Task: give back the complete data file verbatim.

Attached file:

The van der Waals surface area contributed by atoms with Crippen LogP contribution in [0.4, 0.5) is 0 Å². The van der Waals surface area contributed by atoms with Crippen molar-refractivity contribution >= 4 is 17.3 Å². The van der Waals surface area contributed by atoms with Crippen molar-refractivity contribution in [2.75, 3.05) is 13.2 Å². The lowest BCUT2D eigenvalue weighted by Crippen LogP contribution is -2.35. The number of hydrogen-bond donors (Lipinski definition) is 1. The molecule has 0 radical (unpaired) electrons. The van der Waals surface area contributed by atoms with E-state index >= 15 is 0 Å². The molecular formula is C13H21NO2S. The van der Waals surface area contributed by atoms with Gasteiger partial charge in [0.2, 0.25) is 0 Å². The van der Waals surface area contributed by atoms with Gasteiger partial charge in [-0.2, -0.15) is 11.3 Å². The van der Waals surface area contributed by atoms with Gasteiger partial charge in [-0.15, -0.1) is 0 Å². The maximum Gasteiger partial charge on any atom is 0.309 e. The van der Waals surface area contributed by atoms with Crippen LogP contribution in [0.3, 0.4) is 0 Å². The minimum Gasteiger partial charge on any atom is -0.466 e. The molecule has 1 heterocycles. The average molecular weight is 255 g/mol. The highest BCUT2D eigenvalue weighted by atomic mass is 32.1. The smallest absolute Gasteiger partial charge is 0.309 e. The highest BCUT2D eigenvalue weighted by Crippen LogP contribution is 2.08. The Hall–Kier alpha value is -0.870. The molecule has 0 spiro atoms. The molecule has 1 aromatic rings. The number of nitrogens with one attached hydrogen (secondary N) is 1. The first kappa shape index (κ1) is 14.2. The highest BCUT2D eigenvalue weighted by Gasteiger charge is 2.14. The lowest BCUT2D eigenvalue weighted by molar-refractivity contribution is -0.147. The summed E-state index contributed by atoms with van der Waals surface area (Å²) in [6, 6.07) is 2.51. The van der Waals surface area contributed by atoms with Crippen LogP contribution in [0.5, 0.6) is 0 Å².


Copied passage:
The van der Waals surface area contributed by atoms with Crippen LogP contribution in [0.4, 0.5) is 0 Å². The van der Waals surface area contributed by atoms with Crippen molar-refractivity contribution >= 4 is 17.3 Å². The van der Waals surface area contributed by atoms with Crippen molar-refractivity contribution in [2.75, 3.05) is 13.2 Å². The lowest BCUT2D eigenvalue weighted by Crippen LogP contribution is -2.35. The number of hydrogen-bond donors (Lipinski definition) is 1. The molecule has 0 radical (unpaired) electrons. The van der Waals surface area contributed by atoms with E-state index >= 15 is 0 Å². The molecular formula is C13H21NO2S. The van der Waals surface area contributed by atoms with Gasteiger partial charge in [0.2, 0.25) is 0 Å². The van der Waals surface area contributed by atoms with Gasteiger partial charge in [-0.2, -0.15) is 11.3 Å². The van der Waals surface area contributed by atoms with Gasteiger partial charge in [-0.15, -0.1) is 0 Å². The maximum Gasteiger partial charge on any atom is 0.309 e. The van der Waals surface area contributed by atoms with Crippen LogP contribution in [0.3, 0.4) is 0 Å². The minimum Gasteiger partial charge on any atom is -0.466 e. The molecule has 1 heterocycles. The average molecular weight is 255 g/mol. The highest BCUT2D eigenvalue weighted by atomic mass is 32.1. The smallest absolute Gasteiger partial charge is 0.309 e. The highest BCUT2D eigenvalue weighted by Crippen LogP contribution is 2.08. The Hall–Kier alpha value is -0.870. The molecule has 0 spiro atoms. The molecule has 1 aromatic rings. The number of nitrogens with one attached hydrogen (secondary N) is 1. The first kappa shape index (κ1) is 14.2. The highest BCUT2D eigenvalue weighted by Gasteiger charge is 2.14. The lowest BCUT2D eigenvalue weighted by molar-refractivity contribution is -0.147. The summed E-state index contributed by atoms with van der Waals surface area (Å²) in [6, 6.07) is 2.51. The van der Waals surface area contributed by atoms with Crippen LogP contribution in [0.5, 0.6) is 0 Å².